Thursday, July 1, 1915

His Imperial Majesty officially photographed

H.I.M. the Emperor was photographed in full Military and Naval uniforms Tuesday morning in a studio specially built for the occasion, close to the riding ground in the Fukiage Gardens of the Imperial Palace. This was for presenting his likeness to the Emperors, Presidents and Kings of our treaty powers, and also for giving them to the schools of all grades in the Empire. Imperial artists Kuroda, Maruki and Ogawa had the honor of photographing his Majesty, and tens of thousands of copies will be prepared before October next.

Wednesday, July 10, 1940

U.S. Marines arrest Japanese gendarmes

U.S. marines in Shanghai committed outrageous acts against plain clothes Japanese gendarmes escorting General Toshizo Nishio, commander-in-chief of the Japanese expeditionary forces in China, on Sunday while the General was inspecting the Shanghai International Settlement and French Concessions on the occasion of the third anniversary of the China Affair, report special dispatches to the Asahi and Yomiuri.

Japanese gendarmes in plain clothes, numbering 16 were outrageously attacked by American marines with bayoneted guns, and despite nonresistance by the Japanese officers of the law they were unduly taken over to the headquarters of the American marines to be kept in detention, it is reported. Some of the Japanese were reported wounded in the attacks.

The area Nishio was visiting is included in an American policing area and the gendarmes were reportedly detained because they were armed with revolvers.

Japanese military authorities immediately lodged a written protest with Captain Peck of the American marines. According to the American attitude dealing with this affair, the Japanese military authorities are determined to take decisive steps.

The Japanese were detained until 4:30 p.m. on Sunday, when they were only released after strong protests by Japanese military officers.

The U.S. Marines were eventually withdrawn from Shanghai, in November 1941, days before the Japanese attack on Pearl Harbor.

Friday, July 30, 1965

Teen detained after 8-hour shooting spree

An 18-year-old ex-seaman staged a Wild West-style gun battle in the heart of Tokyo Thursday in a desperate effort to avoid arrest for the killing of a police officer earlier in the day.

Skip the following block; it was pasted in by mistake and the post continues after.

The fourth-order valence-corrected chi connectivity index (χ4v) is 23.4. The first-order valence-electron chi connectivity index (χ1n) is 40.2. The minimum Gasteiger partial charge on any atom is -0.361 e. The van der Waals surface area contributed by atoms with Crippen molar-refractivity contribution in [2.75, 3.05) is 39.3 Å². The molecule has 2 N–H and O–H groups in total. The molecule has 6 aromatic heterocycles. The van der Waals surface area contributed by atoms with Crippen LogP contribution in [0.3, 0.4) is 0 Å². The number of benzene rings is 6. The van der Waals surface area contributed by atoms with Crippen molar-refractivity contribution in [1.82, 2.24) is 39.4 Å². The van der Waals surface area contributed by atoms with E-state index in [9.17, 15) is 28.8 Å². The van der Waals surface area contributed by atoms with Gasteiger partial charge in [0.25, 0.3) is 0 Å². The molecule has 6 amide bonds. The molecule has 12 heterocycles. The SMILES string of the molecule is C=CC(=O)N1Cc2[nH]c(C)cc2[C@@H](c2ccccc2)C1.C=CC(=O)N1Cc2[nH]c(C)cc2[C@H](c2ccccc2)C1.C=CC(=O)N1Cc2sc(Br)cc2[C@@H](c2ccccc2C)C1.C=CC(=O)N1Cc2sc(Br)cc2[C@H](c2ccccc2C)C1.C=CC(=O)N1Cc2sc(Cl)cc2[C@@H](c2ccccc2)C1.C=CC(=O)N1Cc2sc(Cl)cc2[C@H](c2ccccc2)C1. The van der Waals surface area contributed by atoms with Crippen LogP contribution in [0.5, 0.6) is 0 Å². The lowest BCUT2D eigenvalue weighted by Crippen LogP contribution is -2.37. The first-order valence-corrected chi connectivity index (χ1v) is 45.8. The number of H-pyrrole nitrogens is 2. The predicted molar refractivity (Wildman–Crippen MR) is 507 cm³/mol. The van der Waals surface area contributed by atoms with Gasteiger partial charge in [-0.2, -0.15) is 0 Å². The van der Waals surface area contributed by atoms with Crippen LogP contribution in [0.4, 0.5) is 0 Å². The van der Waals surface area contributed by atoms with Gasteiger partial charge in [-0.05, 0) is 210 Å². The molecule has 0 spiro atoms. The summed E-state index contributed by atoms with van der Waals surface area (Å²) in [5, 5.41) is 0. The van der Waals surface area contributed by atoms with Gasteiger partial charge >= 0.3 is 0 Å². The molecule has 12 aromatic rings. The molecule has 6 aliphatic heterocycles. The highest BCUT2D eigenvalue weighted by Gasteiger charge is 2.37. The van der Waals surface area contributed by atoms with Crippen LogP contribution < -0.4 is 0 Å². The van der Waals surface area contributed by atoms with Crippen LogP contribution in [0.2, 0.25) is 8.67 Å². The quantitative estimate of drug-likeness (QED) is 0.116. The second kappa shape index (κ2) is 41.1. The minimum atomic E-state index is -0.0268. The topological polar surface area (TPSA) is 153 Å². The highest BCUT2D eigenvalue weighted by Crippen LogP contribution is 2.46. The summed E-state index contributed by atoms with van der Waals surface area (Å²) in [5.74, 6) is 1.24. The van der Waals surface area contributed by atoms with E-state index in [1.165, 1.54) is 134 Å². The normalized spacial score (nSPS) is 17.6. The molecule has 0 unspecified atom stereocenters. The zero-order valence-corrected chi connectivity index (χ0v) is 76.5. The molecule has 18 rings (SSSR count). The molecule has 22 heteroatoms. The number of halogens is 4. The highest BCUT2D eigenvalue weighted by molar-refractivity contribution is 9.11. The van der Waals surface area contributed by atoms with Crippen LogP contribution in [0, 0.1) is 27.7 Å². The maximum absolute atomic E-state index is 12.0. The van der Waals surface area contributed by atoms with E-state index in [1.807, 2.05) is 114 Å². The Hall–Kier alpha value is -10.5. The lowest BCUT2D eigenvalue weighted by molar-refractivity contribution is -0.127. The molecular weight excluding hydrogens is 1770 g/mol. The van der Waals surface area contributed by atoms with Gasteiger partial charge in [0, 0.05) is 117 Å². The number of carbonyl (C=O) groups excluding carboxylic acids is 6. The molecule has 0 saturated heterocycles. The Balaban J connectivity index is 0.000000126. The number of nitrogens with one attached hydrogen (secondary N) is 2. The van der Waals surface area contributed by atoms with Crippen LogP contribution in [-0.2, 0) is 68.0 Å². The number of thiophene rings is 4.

He kept more than 100 armed policemen at bay for an hour and a half, shooting at random from inside a gun shop near Shibuya Station, at the end of an eight-hour shooting spree that began in Yamato, west of Yokohama, shortly before noon.

Using tear gas, police finally apprehended the youth at the Royal Gun Shop, located between the station and the National Olympic Swimming Stadium at 7:20 p.m.

Twelve persons were wounded by the youth before he was taken into custody.

The youth, identified by police only by age and occupation, held three persons hostage in the shop. He used rifles taken from the shop to fire at the police. Four police officers and six spectators were wounded by stray bullets during the battle.

Finally, at 6:50 p.m., police started firing tear gas into the gun shop. They eventually overpowered him at 7:20 p.m.

Eight hours earlier, the youth had shot and killed a police officer, Yasuo Tadokoro, 20, with a rifle near a housing complex in Yamato. Tadokoro had been sent to the area after an emergency call to his police box that a young man carrying a rifle was loitering in the area.

After his arrest, the youth told police he had been shooting birds in a wooded area when the police officer came up and began questioning him.

When the officer appeared to reach for his pistol, the boy shot him. The youth then changed into the police officer’s uniform and took his pistol. He then stopped a passing motorist and had the driver take him to a nearby town.

The youth reportedly changed cars twice before being spotted at Koganei Park, west of Tokyo, where he managed to evade capture by some 300 police officers. He then appeared in Shibuya at around 5:40 p.m., where after running out of ammunition, he entered the gun shop.

The tall and stoutly built youth is the son of a carpenter. He lives a few kilometers from Shibuya.

Monday, July 2, 1990

Jobs becoming easier, less interesting

Technological developments have improved labor conditions but Japanese workers find their jobs less interesting, according to a survey released Sunday by the Prime Minister’s Office.

The Survey Regarding Scientific Technology and Society, which polled 3,000 Japanese men and women over the age of 18, also shows that many Japanese believe the nation lacks the training environment needed to produce scientists with “individualistic and creative” character.

The surveyors asked respondents how their jobs have changed, either through the use of robots or other labor-saving technology.

When asked if working conditions have improved, 47.6 percent responded positively, up 7.7 percent from the same survey in 1987, while 13.6 percent said conditions have worsened.

The percentage of workers who find their work interesting decreased by 4.7 percentage points to 41.9 percent.

Also, 58.1 percent said that the training environment for Japanese scientists is unable to produce individualistic and creative scientists, while 53.9 percent said it is difficult for Japan to acquire its own awareness of scientific technology.

In this feature, which appears on the first Sunday of each month, we delve into The Japan Times’ 117-year archive to present a selection of stories from the past. This month’s edition was compiled with the assistance of Sydney Dorner. The Japan Times’ entire archive is now available to purchase in digital format. For more details, see jtimes.jp/de


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